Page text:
The old trope of “cleaning up for the cleaning lady” isn’t entirely silly: While you should leave the real cleaning for the person you’ve hired to clean, you should also tidy up—and maybe even do a few spot-checks. If it’s your cleaner’s first time in your home, you should also have some instructions prepared. It’ll make both of you much happier.
First, clear out your clutter. If you hired someone to clean your home, and not to organize it, then you owe them a fairly well-organized home to clean. Otherwise, tell them which areas or piles they can ignore. Feel free to put all your clutter in one room or on one surface, then tell the cleaner to just ignore that space. It’s a trade-off: The more thoroughly you want your place cleaned, the more you need to prepare (or pay).
Next, clean a little: Anything especially fragile, or at least anything you don’t trust your cleaner to properly handle. Anything that’s easy, like disposable coffee cups sitting out. (That’s just respectful.) And anything that you’ve agreed the cleaner isn’t responsible for. I like to wash the dishes myself, so I take care of them before the cleaner arrives. The cleaner’s visit has become a deadline for a household chore—a feature, not a bug.
If you don’t know where to draw the line between your job and the cleaner’s, write out two lists: one of the cleaning tasks you wish someone would do for you, and one of the tasks you like to do yourself. You can show that to your cleaner, ideally while you’re still discussing their time commitment and their fee.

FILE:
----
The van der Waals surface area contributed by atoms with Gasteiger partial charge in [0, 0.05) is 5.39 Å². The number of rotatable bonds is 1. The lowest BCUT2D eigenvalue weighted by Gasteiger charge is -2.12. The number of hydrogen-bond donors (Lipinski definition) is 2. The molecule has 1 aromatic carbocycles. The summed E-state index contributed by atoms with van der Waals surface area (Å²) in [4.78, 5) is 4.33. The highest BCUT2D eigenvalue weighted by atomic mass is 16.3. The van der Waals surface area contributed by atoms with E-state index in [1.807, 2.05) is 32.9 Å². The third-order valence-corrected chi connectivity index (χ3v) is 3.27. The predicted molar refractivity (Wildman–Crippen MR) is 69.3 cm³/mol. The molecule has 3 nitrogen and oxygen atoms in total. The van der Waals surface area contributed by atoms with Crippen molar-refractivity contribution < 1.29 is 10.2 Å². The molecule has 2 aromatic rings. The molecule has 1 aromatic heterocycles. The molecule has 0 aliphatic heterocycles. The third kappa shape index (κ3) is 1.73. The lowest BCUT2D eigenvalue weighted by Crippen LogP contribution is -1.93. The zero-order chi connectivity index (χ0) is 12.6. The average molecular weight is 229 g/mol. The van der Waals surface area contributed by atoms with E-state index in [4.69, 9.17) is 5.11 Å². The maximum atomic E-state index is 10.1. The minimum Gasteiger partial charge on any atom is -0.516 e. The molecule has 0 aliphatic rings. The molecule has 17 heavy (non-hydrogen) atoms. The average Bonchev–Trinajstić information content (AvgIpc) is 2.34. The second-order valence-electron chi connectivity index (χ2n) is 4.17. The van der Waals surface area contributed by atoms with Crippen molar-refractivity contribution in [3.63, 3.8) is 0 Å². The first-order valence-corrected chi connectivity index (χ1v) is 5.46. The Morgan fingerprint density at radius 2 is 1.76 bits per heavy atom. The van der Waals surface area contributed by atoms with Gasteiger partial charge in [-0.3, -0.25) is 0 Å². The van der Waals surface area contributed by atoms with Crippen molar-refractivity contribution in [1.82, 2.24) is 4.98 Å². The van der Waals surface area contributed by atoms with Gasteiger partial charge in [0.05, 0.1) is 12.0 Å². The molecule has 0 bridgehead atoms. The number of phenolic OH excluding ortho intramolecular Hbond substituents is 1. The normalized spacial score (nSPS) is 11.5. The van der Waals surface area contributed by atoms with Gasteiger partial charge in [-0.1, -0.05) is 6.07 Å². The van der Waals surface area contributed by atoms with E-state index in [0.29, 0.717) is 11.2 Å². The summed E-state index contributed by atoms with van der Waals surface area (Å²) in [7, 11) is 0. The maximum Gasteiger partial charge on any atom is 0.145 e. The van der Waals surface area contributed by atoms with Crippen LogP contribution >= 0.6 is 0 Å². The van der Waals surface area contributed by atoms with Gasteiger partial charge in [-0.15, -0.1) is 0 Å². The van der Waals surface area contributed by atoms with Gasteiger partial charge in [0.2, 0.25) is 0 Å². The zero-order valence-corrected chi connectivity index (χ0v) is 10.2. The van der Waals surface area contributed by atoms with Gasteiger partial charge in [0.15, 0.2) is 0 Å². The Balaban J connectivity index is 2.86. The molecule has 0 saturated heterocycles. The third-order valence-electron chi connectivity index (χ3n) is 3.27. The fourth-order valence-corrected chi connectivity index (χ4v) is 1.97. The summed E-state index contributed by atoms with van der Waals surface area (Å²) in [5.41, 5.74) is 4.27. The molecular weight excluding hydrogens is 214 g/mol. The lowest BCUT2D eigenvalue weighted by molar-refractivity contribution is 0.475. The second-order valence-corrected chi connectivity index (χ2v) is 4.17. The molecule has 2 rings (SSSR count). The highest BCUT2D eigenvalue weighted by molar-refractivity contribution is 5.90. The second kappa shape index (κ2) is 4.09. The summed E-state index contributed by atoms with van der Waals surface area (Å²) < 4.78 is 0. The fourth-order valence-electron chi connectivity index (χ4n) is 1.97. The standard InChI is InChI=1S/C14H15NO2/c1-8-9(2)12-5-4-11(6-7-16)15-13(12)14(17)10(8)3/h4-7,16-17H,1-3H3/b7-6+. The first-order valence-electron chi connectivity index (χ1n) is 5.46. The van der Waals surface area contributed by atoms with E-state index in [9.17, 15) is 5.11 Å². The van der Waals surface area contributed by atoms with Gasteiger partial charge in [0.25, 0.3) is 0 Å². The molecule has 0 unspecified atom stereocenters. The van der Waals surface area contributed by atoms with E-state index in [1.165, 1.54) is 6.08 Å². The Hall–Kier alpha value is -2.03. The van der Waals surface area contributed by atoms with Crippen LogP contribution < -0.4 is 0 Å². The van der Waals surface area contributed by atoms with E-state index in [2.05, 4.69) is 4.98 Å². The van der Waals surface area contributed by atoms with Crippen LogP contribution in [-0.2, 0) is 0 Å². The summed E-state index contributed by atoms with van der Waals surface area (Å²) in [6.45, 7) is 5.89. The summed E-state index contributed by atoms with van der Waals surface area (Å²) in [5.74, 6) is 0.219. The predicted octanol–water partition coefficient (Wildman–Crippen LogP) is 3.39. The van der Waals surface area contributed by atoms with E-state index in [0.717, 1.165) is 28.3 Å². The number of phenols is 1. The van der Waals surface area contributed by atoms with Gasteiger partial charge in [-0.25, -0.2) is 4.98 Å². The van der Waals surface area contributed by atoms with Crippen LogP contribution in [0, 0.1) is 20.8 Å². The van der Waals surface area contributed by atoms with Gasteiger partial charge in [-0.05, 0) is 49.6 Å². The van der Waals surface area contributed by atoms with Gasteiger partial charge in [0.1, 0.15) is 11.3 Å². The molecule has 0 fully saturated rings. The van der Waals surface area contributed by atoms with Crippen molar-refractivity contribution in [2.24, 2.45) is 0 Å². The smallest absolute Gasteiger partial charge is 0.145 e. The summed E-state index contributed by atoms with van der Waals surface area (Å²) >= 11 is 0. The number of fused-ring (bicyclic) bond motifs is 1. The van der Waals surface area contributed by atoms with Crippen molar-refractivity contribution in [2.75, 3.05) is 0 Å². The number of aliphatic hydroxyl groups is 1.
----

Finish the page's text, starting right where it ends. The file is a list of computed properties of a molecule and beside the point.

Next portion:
The first time your cleaner comes to your home, it’s best for you to go through the whole place and talk out the process face to face. Failing that, write out your instructions, and don’t get mad if it takes a few visits to get things right. Working around someone’s home, learning what to change and what not to, is a complex task, and you won’t know how much you care about certain things until your old GQ issues go missing or your makeup shelf is all out of order.
Stuff will get moved around. Dishes might end up in weird places, or towels might get thrown in the laundry before you were ready. It all depends on how much you’re asking of your cleaner, and how much you communicate with them. Don’t be afraid to politely ask your cleaner to change something. (If you’re asking them to spend significantly more time on the job, pay them accordingly.)
Your cleaner might never learn where every little thing belongs. I have a little bird statue in my home, and every time she visits, my house cleaner carefully adjusts it incorrectly, because she thinks it’s a person with a hat. Since I can go months without seeing the cleaner in person, that misplaced tchotchke has been a pleasant reminder that she’s been around. That and the unbelievably well-made bed.